“Always be mindful of the kindness and not the faults of others.”

Adrian Rush sent me this quote, along with the comment following it:

“Always be mindful of the kindness and not the faults of others.”

Sounds suspect to me. So many of these fake quotes going around make the Buddha sound like a 2,500-year-old version of Oprah. The Buddha’s philosophy merits more than being reduced to feel-good, new-age, fortune-cookie philosophy.

Anyway, I’ve been an armchair Buddhist for about a decade, and I’ve never run across this quote in my studies.

I think Adrian was right to be suspicious. I’m 99.9% sure this isn’t a canonical quote, and that at best it’s a paraphrase.

According to Frank MacHovec’s 2007 book, Buddha, Tao, Zen, “Be mindful of the kindnesses and not the faults of others” (note the absence of “always” and the use of “kindnesses” rather than “kindness”) was a saying of Master Chin Kung of the Amida Society.

Some of the sayings attributed to Master Chin Kung are actually from the Dhammapada, including the following one which may be the inspiration for the quote in question:

Do not focus on the rudeness of others, what they do or leave undone. Focus instead of what you have done and left undone.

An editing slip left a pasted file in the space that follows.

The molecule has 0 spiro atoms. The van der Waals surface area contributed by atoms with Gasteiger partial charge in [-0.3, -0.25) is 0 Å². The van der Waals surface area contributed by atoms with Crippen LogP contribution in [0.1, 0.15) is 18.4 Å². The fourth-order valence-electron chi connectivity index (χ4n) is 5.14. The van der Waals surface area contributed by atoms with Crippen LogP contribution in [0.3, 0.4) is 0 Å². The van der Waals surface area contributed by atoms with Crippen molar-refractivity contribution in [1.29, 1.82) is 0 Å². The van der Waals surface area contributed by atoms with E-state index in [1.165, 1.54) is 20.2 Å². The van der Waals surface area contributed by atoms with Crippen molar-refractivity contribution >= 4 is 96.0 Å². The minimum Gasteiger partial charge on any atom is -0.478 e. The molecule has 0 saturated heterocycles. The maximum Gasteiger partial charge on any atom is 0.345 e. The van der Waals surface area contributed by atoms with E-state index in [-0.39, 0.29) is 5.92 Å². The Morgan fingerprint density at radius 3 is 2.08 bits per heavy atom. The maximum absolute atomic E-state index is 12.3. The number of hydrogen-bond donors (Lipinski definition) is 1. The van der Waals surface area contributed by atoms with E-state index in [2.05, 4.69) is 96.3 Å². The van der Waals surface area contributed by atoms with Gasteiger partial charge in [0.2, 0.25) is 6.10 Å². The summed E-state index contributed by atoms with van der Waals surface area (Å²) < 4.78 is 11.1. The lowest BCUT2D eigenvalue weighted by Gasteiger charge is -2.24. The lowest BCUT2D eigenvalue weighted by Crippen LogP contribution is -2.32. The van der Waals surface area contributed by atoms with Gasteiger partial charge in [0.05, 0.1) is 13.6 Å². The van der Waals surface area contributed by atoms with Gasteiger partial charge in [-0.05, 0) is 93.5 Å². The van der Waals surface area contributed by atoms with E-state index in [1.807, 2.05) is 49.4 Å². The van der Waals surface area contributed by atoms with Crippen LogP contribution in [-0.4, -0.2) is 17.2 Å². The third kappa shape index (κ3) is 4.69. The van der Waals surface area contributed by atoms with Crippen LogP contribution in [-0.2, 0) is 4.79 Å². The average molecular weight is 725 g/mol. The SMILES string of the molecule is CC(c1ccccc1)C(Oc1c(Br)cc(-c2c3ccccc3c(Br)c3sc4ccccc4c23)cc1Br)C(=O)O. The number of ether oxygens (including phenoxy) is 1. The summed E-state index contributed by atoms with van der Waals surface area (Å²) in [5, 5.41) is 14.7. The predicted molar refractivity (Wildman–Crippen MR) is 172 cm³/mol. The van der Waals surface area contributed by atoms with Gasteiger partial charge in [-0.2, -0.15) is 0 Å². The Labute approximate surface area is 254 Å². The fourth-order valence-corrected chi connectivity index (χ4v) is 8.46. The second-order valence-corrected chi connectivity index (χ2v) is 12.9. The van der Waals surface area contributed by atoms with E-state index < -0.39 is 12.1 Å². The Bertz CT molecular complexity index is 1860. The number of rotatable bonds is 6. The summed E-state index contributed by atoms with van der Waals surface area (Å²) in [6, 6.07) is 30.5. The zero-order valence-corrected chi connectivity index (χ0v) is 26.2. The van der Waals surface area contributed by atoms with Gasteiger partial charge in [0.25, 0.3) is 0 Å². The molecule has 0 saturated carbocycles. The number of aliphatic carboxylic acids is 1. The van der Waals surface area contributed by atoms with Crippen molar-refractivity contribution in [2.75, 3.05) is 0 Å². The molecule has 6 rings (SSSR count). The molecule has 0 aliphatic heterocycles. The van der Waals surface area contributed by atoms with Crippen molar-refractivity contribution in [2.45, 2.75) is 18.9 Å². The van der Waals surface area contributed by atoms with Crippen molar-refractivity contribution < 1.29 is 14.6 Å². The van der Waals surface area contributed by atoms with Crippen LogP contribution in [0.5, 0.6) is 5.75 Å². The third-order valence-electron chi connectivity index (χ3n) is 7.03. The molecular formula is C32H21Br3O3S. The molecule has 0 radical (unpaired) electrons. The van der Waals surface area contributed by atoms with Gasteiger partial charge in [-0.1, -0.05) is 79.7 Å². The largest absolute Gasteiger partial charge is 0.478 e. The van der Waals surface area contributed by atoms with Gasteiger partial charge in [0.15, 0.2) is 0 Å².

This is clearly a rendition of Dhammapada verse 50, which in Buddharakkhita’s translation is:

Let none find fault with others; let none see the omissions and commissions of others. But let one see one’s own acts, done and undone.

Verse 50 of the Dhammapada is from a chapter called The Flowers, and another of master Chin Kung’s sayings is also reminiscent of verses from that chapter:

“Saying pleasant words without meaning them is like a beautiful flower with no fragrance.”

This is obviously drawn from verse 51:

Like a beautiful flower full of color but without fragrance, even so, fruitless are the fair words of one who does not practice them.

How the specific version “Always be mindful of the kindness and not the faults of others,” with its addition of “always” and the change from “kindnesses” to “kindness” came to be, I can’t say. It’s in a book of “Buddha Quotes” (many, if not most of which are fake), but the book was published in 2013, and since Google says there are 25,000 instances of the quote on the web, the saying must have been around for a while.

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